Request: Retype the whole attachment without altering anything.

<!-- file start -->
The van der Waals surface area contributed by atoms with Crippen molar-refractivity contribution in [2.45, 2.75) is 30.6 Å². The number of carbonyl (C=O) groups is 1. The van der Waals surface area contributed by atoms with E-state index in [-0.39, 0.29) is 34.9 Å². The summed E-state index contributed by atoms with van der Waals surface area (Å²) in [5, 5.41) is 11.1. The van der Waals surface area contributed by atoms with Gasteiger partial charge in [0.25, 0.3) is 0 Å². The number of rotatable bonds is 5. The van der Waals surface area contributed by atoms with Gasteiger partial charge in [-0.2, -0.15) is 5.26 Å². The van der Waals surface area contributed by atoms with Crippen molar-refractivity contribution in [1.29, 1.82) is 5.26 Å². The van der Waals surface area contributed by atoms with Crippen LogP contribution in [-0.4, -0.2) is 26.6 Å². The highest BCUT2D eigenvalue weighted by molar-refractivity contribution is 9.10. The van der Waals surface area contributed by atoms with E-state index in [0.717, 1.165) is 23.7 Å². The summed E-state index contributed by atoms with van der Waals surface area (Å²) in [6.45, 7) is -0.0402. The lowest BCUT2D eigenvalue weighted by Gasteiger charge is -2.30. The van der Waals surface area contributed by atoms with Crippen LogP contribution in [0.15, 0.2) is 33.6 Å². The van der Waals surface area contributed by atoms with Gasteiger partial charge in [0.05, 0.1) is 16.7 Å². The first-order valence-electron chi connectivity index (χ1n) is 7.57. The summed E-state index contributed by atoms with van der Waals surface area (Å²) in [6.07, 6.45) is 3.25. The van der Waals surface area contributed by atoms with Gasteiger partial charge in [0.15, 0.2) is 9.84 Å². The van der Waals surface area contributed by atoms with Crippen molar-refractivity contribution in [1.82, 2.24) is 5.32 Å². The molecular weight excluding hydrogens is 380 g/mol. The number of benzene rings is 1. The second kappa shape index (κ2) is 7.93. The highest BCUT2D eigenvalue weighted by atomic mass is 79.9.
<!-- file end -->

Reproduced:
The van der Waals surface area contributed by atoms with Crippen molar-refractivity contribution in [2.45, 2.75) is 30.6 Å². The number of carbonyl (C=O) groups is 1. The van der Waals surface area contributed by atoms with E-state index in [-0.39, 0.29) is 34.9 Å². The summed E-state index contributed by atoms with van der Waals surface area (Å²) in [5, 5.41) is 11.1. The van der Waals surface area contributed by atoms with Gasteiger partial charge in [0.25, 0.3) is 0 Å². The number of rotatable bonds is 5. The van der Waals surface area contributed by atoms with Gasteiger partial charge in [-0.2, -0.15) is 5.26 Å². The van der Waals surface area contributed by atoms with Crippen molar-refractivity contribution in [1.29, 1.82) is 5.26 Å². The van der Waals surface area contributed by atoms with Crippen LogP contribution in [-0.4, -0.2) is 26.6 Å². The highest BCUT2D eigenvalue weighted by molar-refractivity contribution is 9.10. The van der Waals surface area contributed by atoms with E-state index in [0.717, 1.165) is 23.7 Å². The summed E-state index contributed by atoms with van der Waals surface area (Å²) in [6.45, 7) is -0.0402. The lowest BCUT2D eigenvalue weighted by Gasteiger charge is -2.30. The van der Waals surface area contributed by atoms with Crippen LogP contribution in [0.15, 0.2) is 33.6 Å². The van der Waals surface area contributed by atoms with Gasteiger partial charge in [0.05, 0.1) is 16.7 Å². The first-order valence-electron chi connectivity index (χ1n) is 7.57. The summed E-state index contributed by atoms with van der Waals surface area (Å²) in [6.07, 6.45) is 3.25. The van der Waals surface area contributed by atoms with Gasteiger partial charge in [0.15, 0.2) is 9.84 Å². The van der Waals surface area contributed by atoms with Crippen molar-refractivity contribution in [1.82, 2.24) is 5.32 Å². The molecular weight excluding hydrogens is 380 g/mol. The number of benzene rings is 1. The second kappa shape index (κ2) is 7.93. The highest BCUT2D eigenvalue weighted by atomic mass is 79.9.